Preparing for the intense week was not as simple as I had imagined. First, I had to rush for gas, which was both scarce and expensive, but I was able to get thirty liters.
The next challenging aspect was informing my children that I would be gone for a week. My daughter was so upset that I had to show her my schedule, emails, and texts, cajole her to let me leave. I had to promise to make it up to her the following week. My youngster followed me around all night, inquiring as to why I had to go.
The tensest session during the intensive week was the Analysis of the business problem session where we discussed two cases; Ace Automotive and Alusaf Hillside Project. This course has made me more cautious of my thinking process. I picked up this quote while reading “Learning the art of critical thinking”
“The best thinkers among us study the mind and apply what they learn to their thinking by Richard Paul and Linda Elder”
Objectives of Advanced Business Problem
- To stir up critical thinking skills
- To encourage diversity of thoughts
- To help develop an experimental mindset.
- To order the ability to make an informed decision.
A case study of Ace Automobile
ACE automotive is one of four divisions of Spartan Industries Inc. It was acquired in 1987 by McCullough who stayed on as its president and doubles as the plant manager. Ace is a major player in the OEM (Original Equipment Manufacturer) market and one of its leading distributors. Bruce McCullough was retained as the President of ACE and doubles as the Plant Manager of its Saint Peters plant which occupies a 125,000 square-foot area in Missouri. The plant contained 9 die-casting machines with capacities ranging from 400 – to 1,000 tons. The mass, thickness, and surface area of parts determine which machine to use. ACE automotive’s profit margins were modest and stable due to high sales volume. Strong competition from abroad especially from Japanese auto-makers prompted a change in standards resulting in competitiveness for automotive prices & design. OEM became increasingly price-sensitive buyers due to external pressures. Quality and costs for the supply of OEM became very important. General Motors, ACE’s biggest current customer, through its Chevrolet-Pontiac-Canada group sent a Request for Quotation (RFQ) to ACE to supply 140,000 water pumps for its High Value 6 (HV6) engine. Winning the HV6 water pump contract would mean committing enough resources to supply at least the budgeted 140,000 units. Actual demand is likely to be significantly lower. Historically, GM’s average purchase-to-forecast ratio for completed contracts was around 75%. The HV6 water pump contract may lead to financial hardship for the plant hence the need to consider other alternatives. The alternatives are the Laclede contract (18k units of large fittings), the Chrysler contract (100k units).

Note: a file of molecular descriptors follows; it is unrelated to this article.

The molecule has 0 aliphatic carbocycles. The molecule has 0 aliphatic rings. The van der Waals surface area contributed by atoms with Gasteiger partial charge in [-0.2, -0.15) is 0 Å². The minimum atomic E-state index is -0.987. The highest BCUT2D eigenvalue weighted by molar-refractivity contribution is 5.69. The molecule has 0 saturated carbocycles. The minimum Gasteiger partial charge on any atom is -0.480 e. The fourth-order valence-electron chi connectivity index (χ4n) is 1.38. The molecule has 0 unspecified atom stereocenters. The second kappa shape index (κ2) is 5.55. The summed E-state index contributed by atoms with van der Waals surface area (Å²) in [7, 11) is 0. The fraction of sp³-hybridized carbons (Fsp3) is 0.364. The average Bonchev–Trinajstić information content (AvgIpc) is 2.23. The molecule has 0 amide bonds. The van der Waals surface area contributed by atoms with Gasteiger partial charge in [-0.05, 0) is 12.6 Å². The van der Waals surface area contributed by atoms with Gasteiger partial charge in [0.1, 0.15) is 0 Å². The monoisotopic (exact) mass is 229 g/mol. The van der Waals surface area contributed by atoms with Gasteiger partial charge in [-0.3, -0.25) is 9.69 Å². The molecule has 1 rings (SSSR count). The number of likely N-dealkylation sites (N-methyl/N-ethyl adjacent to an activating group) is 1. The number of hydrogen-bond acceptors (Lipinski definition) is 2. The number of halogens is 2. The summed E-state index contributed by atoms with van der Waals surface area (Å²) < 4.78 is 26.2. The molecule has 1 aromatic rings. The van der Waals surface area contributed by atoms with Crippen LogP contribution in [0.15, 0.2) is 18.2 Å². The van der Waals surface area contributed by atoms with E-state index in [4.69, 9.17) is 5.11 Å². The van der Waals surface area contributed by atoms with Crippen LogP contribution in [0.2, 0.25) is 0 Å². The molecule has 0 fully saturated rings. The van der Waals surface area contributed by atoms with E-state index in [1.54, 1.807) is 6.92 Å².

The possible combination of options under consideration
- To continue with the Chrysler contract, bid the HV6- pump production on 800/1000-ton presses and forgo Laclede.
- To continue with both Chrysler and Laclede contracts and cast the HV6- pump production on the 800/1000ton presses with overtime and outsourcing if necessary.
- Running both Chrysler and HV6 pump on 400/500ton presses with Laclede on the heavy presses with overtime or outsourcing if possible.